The third work place, just blocks from the first two, was the Piano Store. What was likely a home that was once converted into a piano store, it didn’t look like either, anymore. There was already a crew at work when Bobbi, Jerry, Matt, Marcus, Kaitlin, Maddie, Jack, and Jake arrived and there was another that came to work later that day, too. The work was literally demolishing the inside of the house. The group donned worksuits like the painting crew at Mack’s plus masks as they hammered, crowbarred, and generally ripped the insides out of the moldy, smelly building, piece by piece. The pieces went into a dumpster so large that workers had to be on ladders to get up into it. While the other two work places weren’t too hampered by the downpour of rain we received about an hour into the job, the Piano Store crew had to spend time in the rain gathering up debris for the aforementioned monstrosity of a dumpster. The group was not only rewarded with working in the rain but received our casualties of the day. First Kaitlin, then Jack stepped on a nail. Connie and Loretta took Kaitlin to the ER for infection treatment and antibiotics (Jack, too, when his turn came later). Parents received the obligatory informational phone calls and after a chat with the doctor, they were able to return to work with ease.
We ceased working as 4:00pm approached and we returned to the church to grab our gear and make our way to the high school field house for showers. We came back to the church hungry for a meal of pasta whipped up by Connie and two more group members who showed up just in time to help cook, Bob and Louann. Meal time was fairly silent as tired folks simply chowed down on the grub. Plus, we didn’t have much time to tarry; we’d nabbed tickets for the Cedar Rapids Kernels minor league baseball game against the Fort Wayne Tincaps. The game had some good action and the between-innings entertainment featuring Bird Zerk and his mascot family had us all laughing. I tracked the game on a scorecard and looking at it, I can tell you the Kernels defense was great but offense not so much and they lost, 5-2.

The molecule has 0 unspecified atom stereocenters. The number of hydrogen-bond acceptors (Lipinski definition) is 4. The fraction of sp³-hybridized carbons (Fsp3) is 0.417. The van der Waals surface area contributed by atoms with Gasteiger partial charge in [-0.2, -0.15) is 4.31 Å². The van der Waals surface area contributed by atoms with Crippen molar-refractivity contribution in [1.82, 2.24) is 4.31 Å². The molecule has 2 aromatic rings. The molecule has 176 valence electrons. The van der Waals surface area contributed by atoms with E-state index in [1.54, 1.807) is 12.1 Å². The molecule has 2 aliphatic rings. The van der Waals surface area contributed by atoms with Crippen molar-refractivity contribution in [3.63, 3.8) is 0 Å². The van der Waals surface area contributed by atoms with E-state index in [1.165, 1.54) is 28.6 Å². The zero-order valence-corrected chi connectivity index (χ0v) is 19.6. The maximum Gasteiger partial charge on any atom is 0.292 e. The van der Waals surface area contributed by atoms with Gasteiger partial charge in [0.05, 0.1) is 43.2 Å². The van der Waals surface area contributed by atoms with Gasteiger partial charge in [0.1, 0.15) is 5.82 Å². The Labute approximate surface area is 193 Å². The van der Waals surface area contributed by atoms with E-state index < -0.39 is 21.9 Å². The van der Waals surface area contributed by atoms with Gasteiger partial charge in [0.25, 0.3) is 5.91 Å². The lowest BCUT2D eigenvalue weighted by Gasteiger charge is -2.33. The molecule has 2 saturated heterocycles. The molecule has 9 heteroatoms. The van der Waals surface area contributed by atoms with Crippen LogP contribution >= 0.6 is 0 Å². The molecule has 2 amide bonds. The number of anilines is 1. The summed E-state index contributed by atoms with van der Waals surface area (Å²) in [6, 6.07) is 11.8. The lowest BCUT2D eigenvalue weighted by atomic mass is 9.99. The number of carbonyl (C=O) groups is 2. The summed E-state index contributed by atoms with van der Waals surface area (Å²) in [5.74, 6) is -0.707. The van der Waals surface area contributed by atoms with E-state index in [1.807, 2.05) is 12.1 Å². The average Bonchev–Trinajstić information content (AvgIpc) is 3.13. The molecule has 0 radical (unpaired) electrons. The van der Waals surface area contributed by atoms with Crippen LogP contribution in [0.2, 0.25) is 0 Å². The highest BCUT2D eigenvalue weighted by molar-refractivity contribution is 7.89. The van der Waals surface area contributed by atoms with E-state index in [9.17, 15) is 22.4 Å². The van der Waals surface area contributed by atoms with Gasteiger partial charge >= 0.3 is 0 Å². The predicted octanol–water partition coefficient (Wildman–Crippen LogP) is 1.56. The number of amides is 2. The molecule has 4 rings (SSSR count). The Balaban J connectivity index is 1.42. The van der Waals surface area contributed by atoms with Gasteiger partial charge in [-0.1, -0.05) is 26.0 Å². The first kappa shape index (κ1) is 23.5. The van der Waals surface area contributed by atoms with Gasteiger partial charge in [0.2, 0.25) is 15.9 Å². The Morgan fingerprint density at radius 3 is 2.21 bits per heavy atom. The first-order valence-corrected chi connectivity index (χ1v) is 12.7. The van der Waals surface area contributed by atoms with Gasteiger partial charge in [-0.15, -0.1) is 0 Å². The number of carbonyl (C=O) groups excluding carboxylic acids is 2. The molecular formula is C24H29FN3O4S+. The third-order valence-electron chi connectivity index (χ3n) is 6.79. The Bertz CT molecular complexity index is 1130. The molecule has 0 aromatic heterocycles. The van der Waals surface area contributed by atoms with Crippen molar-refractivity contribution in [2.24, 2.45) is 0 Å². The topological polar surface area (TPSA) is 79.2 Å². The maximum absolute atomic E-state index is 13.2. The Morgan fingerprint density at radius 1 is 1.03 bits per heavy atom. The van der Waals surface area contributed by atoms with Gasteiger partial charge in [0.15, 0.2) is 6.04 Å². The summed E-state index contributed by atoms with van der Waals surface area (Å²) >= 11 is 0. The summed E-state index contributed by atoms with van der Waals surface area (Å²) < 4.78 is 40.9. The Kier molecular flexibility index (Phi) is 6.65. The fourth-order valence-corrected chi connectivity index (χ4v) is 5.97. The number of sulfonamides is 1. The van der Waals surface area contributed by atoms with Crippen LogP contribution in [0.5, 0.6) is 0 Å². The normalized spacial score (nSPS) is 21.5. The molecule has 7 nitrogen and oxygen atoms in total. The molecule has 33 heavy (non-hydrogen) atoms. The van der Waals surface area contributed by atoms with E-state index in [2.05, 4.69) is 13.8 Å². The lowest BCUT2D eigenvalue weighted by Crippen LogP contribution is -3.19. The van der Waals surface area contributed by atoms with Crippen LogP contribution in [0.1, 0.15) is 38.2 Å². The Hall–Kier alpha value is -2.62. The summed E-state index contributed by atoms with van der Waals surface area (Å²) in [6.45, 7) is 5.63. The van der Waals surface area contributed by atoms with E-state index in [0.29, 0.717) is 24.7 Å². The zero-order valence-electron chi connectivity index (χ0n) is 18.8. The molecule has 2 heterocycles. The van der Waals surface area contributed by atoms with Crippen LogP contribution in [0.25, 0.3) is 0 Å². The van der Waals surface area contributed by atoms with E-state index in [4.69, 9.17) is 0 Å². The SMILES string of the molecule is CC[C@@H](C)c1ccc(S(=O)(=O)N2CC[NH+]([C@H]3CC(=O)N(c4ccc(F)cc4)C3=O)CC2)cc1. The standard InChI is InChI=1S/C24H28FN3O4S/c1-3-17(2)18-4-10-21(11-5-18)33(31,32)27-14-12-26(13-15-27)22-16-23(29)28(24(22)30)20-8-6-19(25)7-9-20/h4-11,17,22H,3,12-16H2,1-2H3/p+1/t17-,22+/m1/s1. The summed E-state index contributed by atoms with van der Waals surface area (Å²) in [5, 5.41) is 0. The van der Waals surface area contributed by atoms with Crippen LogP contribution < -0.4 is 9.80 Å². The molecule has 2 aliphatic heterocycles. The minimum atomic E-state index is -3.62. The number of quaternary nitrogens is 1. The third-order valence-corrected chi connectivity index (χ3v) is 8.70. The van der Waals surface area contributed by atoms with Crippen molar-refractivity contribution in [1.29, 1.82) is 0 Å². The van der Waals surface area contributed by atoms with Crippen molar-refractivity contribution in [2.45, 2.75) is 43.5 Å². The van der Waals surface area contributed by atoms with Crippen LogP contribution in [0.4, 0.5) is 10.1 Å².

Back at church, we debriefed as a large group, each work crew filling each other in on what they did that day. We set up new teams for our work places on Saturday (we’re returning to Josh and Mack’s houses, skipping the Piano Store, and picking up Sharon’s house). Then it was lights out (and cell phones out) and everyone’s in bed but me. But before I go, I want to write to you about one more thing I witnessed today.
Getting back to the work we did today, I had several observations all over the neighborhood. A lot of homes with “No Trespassing” signs and “Limited Entry” signs, put up by local and state government, keeping both strangers and homeowners out of the houses until more work could be done to make them habitable. There was one home I saw where a woman had spray painted a message on the blue vinyl siding exterior that was something to the effect of: “Lucky Me. I’m moving out and I had wonderful neighbors. God bless you all!” I’ll edit with the full message tomorrow, but such a message struck me as both uniquely beautiful and sadly tragic at the same time. But there was something else around the neighborhood, too. Many intersections had large flower pots on the boulevards, each with unique plants and flowers in bloom. They all carried a sign with a simple message: “Cultivate Hope.” I’d like to think the work we’re doing can cultivate hope even a little bit this week.
And we’re not the only ones out here this week. We’ve met groups from Ohio, Missouri, Kansas, and more – all here in Iowa working to cultivate hope. That’s some mighty find work you have us doing, God.
P.S. As promised, here are a few photos for you. We didn’t have cameras at all of the work sites but here are snapshots from Josh’s house and the Kernels game courtesy of Kelsey: